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How Macy’s And Lord & Taylor Are Building ‘Smart Environments’

With location-based initiatives powered by Zebra Technologies, the retailers are looking to boost sales by erasing the distinctions between the digital and physical worlds.

Over 90 percent of purchases still take place in physical stores, but major brick-and-mortar chains have struggled with how to blend the online and offline worlds in their physical spaces to reach full sales potential. In its Q1 earnings call, Macy’s reported a 7.4 percent sales decrease from the same period last year — but it emphasized the potential growth that could come from increased digital initiatives.

In a bid to boost earnings by better understanding the smartphone-toting consumers’ path to purchase, Macy’s and Lord & Taylor have tapped Zebra Technologies to facilitate two connected-store solutions aimed at erasing the divide between the smartphone and the in-store shopping experience.

A ‘Smarter’ Space

Following its acquisition of Motorola in 2014, Zebra has evolved into a proximity player looking to help pioneer the creation of “smart environments.” The idea is that all devices and physical items should ultimately be connected so that the boundary between the digital and the physical is erased, and that this doesn’t have to be achieved with one type of technology: Zebra is experimenting with blending RFID, beacons, Bluetooth sensors, and more.

Ultimately, a smart retail environment might enable a shopper to use their device to read reviews of a clothing item the instant they pick it up — and then immediately send over a store associate if they appear to have more personal questions.

We’re not quite there yet. But both Macy’s and Lord & Taylor are exploring what increased connectivity has to offer in both a consumer facing and an internal management sense.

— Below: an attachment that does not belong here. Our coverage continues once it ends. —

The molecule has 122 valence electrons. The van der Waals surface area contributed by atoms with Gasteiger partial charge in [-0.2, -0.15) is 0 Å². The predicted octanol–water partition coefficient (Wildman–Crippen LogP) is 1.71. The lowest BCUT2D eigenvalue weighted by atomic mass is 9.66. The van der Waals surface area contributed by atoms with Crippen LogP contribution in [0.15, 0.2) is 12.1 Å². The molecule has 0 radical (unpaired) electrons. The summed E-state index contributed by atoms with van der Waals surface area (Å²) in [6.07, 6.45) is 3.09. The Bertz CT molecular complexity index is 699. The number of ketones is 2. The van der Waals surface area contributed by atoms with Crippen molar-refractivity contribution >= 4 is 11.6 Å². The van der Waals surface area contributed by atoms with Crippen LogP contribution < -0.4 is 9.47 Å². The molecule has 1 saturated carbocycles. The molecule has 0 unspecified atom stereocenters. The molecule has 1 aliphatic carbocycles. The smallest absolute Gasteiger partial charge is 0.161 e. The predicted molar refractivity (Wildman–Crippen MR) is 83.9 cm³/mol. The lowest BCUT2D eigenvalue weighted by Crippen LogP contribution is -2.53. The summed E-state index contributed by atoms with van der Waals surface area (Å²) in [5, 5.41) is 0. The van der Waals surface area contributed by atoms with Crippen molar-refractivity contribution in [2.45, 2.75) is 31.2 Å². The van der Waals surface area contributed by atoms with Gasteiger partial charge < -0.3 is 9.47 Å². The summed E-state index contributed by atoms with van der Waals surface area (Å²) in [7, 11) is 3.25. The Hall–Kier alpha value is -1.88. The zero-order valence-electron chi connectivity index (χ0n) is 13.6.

Shoe Sensors?

At Lord & Taylor, 48 U.S. stores house thousands of shoes — but in the past, a complete display inventory could only be performed weekly, which often meant lost sales and revenues resulting from dozens of styles missing from the display samples.

To ensure real-time display accuracy, Lord & Taylor deployed a Zebra RFID tag system that captures full information on each shoe style. This enabled the retailer to simply manage daily, rather than weekly, inventory counts of the display samples — ensuring that consumers can actually buy the brand new styles they see online or in a store window, which keeps Lord & Taylor from losing out on physical sales.

For its part, Macy’s is rolling out a Bluetooth “smart beacon” solution powered by Zebra, aimed at creating “unique in-store digital experiences” for shoppers.

Macy’s has remained mum thus far about the exact applications of the technology, though it could likely look similar to what Zebra built out earlier this year for a Las Vegas hotel chain looking to seamlessly communicate with visitors and engender loyalty.

Additionally, Tom Moore, North America retail and hospitality lead at Zebra, suggested how retailers might improve customer service through creating sensor-empowered smart environments.

“When a customer arrives, these solutions could, for example, alert store associates to greet them or to prepare pick-up of online orders,” Moore said. “Retail use cases that are enabled by Zebra location solutions are focused on providing deeper insight to positively impact customer engagement and enhance the customer experience.

“Ultimately, Zebra delivers real-time visibility and location solutions, which transform the physical to digital so retailers can sense what’s happening in their operations, analyze that data to deliver insights, and act on those insights to make smarter decisions,” Moore added. “Constant improvement via analytics can impact in-store conversion rates and measurement of dwell time allows retailers to see which areas of the store are attracting people and which advertisements impact behavior in the store.”

About The Author
Lauryn Chamberlain Lauryn Chamberlain @laurynchamberla

Lauryn Chamberlain is the Associate Editor of GeoMarketing.com. A New York City based journalist, she specializes in stories related to retail, dining, hospitality, and travel.